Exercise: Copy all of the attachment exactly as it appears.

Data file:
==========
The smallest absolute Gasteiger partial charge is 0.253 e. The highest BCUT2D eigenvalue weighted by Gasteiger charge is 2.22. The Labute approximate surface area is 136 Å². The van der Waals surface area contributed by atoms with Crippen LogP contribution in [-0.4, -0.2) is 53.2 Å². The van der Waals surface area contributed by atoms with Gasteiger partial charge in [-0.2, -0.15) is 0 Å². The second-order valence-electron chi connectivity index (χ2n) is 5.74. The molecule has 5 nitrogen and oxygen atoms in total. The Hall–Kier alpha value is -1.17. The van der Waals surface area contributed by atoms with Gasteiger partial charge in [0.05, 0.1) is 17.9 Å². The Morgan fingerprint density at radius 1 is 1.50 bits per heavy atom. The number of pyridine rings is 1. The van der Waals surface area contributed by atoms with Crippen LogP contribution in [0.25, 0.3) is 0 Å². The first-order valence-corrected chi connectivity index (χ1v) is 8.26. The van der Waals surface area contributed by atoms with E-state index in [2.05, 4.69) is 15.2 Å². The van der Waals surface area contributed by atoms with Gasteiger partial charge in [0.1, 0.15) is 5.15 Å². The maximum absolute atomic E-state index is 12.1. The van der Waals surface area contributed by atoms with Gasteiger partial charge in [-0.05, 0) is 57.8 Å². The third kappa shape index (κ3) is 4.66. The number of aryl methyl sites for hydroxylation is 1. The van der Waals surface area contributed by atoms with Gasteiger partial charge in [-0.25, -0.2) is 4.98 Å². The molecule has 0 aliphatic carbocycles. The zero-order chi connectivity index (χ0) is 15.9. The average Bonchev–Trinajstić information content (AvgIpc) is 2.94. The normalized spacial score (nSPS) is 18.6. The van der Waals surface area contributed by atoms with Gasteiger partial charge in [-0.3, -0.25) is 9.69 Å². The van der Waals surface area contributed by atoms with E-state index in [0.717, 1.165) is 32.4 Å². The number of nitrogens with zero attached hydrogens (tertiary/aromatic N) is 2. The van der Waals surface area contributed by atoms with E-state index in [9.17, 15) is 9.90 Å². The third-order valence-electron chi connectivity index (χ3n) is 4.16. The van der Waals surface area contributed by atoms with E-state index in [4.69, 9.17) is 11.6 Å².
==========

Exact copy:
The smallest absolute Gasteiger partial charge is 0.253 e. The highest BCUT2D eigenvalue weighted by Gasteiger charge is 2.22. The Labute approximate surface area is 136 Å². The van der Waals surface area contributed by atoms with Crippen LogP contribution in [-0.4, -0.2) is 53.2 Å². The van der Waals surface area contributed by atoms with Gasteiger partial charge in [-0.2, -0.15) is 0 Å². The second-order valence-electron chi connectivity index (χ2n) is 5.74. The molecule has 5 nitrogen and oxygen atoms in total. The Hall–Kier alpha value is -1.17. The van der Waals surface area contributed by atoms with Gasteiger partial charge in [0.05, 0.1) is 17.9 Å². The Morgan fingerprint density at radius 1 is 1.50 bits per heavy atom. The number of pyridine rings is 1. The van der Waals surface area contributed by atoms with Crippen LogP contribution in [0.25, 0.3) is 0 Å². The first-order valence-corrected chi connectivity index (χ1v) is 8.26. The van der Waals surface area contributed by atoms with E-state index in [2.05, 4.69) is 15.2 Å². The van der Waals surface area contributed by atoms with Gasteiger partial charge in [0.1, 0.15) is 5.15 Å². The maximum absolute atomic E-state index is 12.1. The van der Waals surface area contributed by atoms with Gasteiger partial charge in [-0.05, 0) is 57.8 Å². The third kappa shape index (κ3) is 4.66. The number of aryl methyl sites for hydroxylation is 1. The van der Waals surface area contributed by atoms with Gasteiger partial charge in [-0.25, -0.2) is 4.98 Å². The molecule has 0 aliphatic carbocycles. The zero-order chi connectivity index (χ0) is 15.9. The average Bonchev–Trinajstić information content (AvgIpc) is 2.94. The normalized spacial score (nSPS) is 18.6. The van der Waals surface area contributed by atoms with Gasteiger partial charge in [-0.3, -0.25) is 9.69 Å². The van der Waals surface area contributed by atoms with E-state index in [0.717, 1.165) is 32.4 Å². The number of nitrogens with zero attached hydrogens (tertiary/aromatic N) is 2. The van der Waals surface area contributed by atoms with E-state index in [9.17, 15) is 9.90 Å². The third-order valence-electron chi connectivity index (χ3n) is 4.16. The van der Waals surface area contributed by atoms with E-state index in [4.69, 9.17) is 11.6 Å².